You have some code clones: a developer did some “cut-and-paste-and-modify” of a fragment of code, about 20 times throughout the system. But the software works fine. Identified classes that are highly coupled through a code analysis tool is also a form of potential visible interest.

2) Probabilistic interest: possible future interest (accumulation) that builds-up if the issue is not fixed.
In our example above, the UI framework has unanticipated behavior, but you have implemented it already and made it work one way or another. The question is what is the likelihood that as the system continues to evolve this behavior will cause other issues and will the team be able to continue development around it.

3) Sweeping interest: the design related added cost as a result of remediation (.e.g. removing additional patching)
If we decide to change the design we need to change the code clones in all of the 20 places (as articulated in #1 above) each of which may require additional design fixes, and create a utility to call the code from a single location. Or in the example in #2, if we decide to change the UI framework we need to ensure that we not only cleanly introduce the new framework and but ensure not to leave any of the workarounds related to fixing the odd behavior.

Cost of remediation does take into account principal. But since we have already established that it is most likely not the same work as the initial decision cost of remediation comes down to the following:

Cost of remediation = work on (sweeping interest + visible interest + new design)

Let us also take a look at the period, duration the debt is paid back and during which interest accumulates. In finance the period of the debt has an influence on the accumulated interest. The longer the period the higher the interest. In technical debt this too is probabilistic, the lower the probability of the changes executing the debt area, the lower the impact of the period.

Not all technical debt accumulates all of the three interests. By articulating technical debt in terms of these three kinds of interests as a starting point concrete payback and quantification strategies can be articulated. For example in the examples above, the visible interest is low because the software works, so the developers should evaluate the probabilistic interest. If for example they have only occasionally new features requiring changes in the cloned code, and when that occurs it is in one of the areas only they may articulate the probabilistic interest to be low, hence decide postpone remediation. In a different scenario, if the developers find that new changes push them to create new clones of the same code, adding to both visible and probabilistic interest, remediation may need to be done.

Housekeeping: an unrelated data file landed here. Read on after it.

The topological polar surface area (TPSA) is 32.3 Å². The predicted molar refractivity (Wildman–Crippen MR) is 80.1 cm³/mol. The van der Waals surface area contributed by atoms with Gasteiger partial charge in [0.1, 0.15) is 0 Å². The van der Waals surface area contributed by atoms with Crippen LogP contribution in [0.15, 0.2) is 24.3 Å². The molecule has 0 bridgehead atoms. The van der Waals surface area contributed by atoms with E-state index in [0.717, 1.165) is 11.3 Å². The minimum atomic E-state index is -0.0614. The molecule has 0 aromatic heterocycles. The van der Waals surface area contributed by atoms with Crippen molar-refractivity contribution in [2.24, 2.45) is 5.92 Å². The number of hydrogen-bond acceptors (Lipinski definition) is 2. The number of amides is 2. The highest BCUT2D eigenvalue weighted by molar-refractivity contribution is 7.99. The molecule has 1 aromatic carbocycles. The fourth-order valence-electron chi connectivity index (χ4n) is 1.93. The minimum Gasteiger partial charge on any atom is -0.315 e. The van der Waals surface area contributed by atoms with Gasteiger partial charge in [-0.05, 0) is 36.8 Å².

Solely focusing on interest and its probabilistic and deterministic forms can allow us to better take advantage of existing tools and develop an economic model for technical debt quantification and communication.

How to structure your blog contributions?

This blog is for the preparation of the Dagstuhl seminar on Technical debt. To contribute to the blog, you will need to have a WordPress login (You do not need to create a new one, if you have one), and communicate to the admin of the site (Philippe Kruchten) the email address associated to your WordPress ID.

We will use this blog to collect contributions of the workshop participants and share any relevant background material. We hope a blog will help us all to share relevant information easier, provide a repository while allowing for better collaboration and exchange of ideas while we all prepare for the workshop. All workshop participants are asked to prepare one or more narratives (outlining an idea, an experience, a question, a challenge, or an insight) and post them here as blog entries. Workshop participants will be able to see the contributors as well as discuss the submissions using the WordPress blog discussion features. Please structure your blog pots to address the following questions:

What is a key practical challenge, research question, insight, experience, or idea that requires collective attention by the managing technical debt community?
Please focus each blog entry around one idea. If you see multiple key challenges/research questions you can submit multiple entries. The workshop organizers will go over all the entries and organize them around key themes in preparation for the workshop.

Have you done any work to address the question?
This is intended to be a short summary, with possibly pointers to relevant resources.

Have others done any relevant work to address the question?
This is intended to be a short summary, with possibly pointers to relevant resources.

What needs to be done to make progress? How do we define success and completion ?
This will help us get feedback from each other to focus on most relevant aspects as well as define a roadmap.

Please keep in mind that these blog posts are not intended to be research papers, but a lean way of sharing ideas among about 30 people. The blog is private, open to workshop participants only, at least until the completion of the workshop. All participants will be able to contribute and edit their own contributions and provide comments and discussion on all of the posts. Do not exceed 1000 words. Remember if needed you can provide pointers to relevant reading material, but try to be selective. The blogs are also not intended to be literature reviews. There are already several good literature reviews published.

And most importantly, let us have fun with it!